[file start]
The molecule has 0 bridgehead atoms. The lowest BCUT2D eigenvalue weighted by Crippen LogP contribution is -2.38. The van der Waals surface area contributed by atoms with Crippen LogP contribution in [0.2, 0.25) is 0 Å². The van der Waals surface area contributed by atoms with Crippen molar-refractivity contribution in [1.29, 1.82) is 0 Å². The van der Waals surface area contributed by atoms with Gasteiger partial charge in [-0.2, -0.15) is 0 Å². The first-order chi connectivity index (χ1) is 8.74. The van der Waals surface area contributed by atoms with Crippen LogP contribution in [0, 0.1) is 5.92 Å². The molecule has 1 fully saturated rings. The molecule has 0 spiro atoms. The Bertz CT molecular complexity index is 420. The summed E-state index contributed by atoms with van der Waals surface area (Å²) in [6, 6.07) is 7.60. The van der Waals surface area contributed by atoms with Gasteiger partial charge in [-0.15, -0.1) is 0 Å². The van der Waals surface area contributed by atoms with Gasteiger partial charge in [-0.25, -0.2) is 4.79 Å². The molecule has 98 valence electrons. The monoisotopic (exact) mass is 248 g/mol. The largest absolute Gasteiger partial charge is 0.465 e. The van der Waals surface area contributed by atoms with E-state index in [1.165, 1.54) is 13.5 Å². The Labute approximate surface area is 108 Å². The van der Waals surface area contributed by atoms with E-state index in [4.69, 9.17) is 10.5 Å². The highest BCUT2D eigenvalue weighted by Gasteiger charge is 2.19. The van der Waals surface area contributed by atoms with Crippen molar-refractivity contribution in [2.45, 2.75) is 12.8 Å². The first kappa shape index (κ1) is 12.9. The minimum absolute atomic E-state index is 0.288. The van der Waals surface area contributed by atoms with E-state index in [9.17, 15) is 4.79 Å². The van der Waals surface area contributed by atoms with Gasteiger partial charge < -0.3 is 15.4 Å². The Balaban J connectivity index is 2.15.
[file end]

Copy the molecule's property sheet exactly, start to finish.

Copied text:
The molecule has 0 bridgehead atoms. The lowest BCUT2D eigenvalue weighted by Crippen LogP contribution is -2.38. The van der Waals surface area contributed by atoms with Crippen LogP contribution in [0.2, 0.25) is 0 Å². The van der Waals surface area contributed by atoms with Crippen molar-refractivity contribution in [1.29, 1.82) is 0 Å². The van der Waals surface area contributed by atoms with Gasteiger partial charge in [-0.2, -0.15) is 0 Å². The first-order chi connectivity index (χ1) is 8.74. The van der Waals surface area contributed by atoms with Crippen LogP contribution in [0, 0.1) is 5.92 Å². The molecule has 1 fully saturated rings. The molecule has 0 spiro atoms. The Bertz CT molecular complexity index is 420. The summed E-state index contributed by atoms with van der Waals surface area (Å²) in [6, 6.07) is 7.60. The van der Waals surface area contributed by atoms with Gasteiger partial charge in [-0.15, -0.1) is 0 Å². The van der Waals surface area contributed by atoms with Gasteiger partial charge in [-0.25, -0.2) is 4.79 Å². The molecule has 98 valence electrons. The monoisotopic (exact) mass is 248 g/mol. The largest absolute Gasteiger partial charge is 0.465 e. The van der Waals surface area contributed by atoms with E-state index in [1.165, 1.54) is 13.5 Å². The Labute approximate surface area is 108 Å². The van der Waals surface area contributed by atoms with E-state index in [4.69, 9.17) is 10.5 Å². The highest BCUT2D eigenvalue weighted by Gasteiger charge is 2.19. The van der Waals surface area contributed by atoms with Crippen molar-refractivity contribution in [2.45, 2.75) is 12.8 Å². The first kappa shape index (κ1) is 12.9. The minimum absolute atomic E-state index is 0.288. The van der Waals surface area contributed by atoms with E-state index in [9.17, 15) is 4.79 Å². The van der Waals surface area contributed by atoms with Gasteiger partial charge < -0.3 is 15.4 Å². The Balaban J connectivity index is 2.15.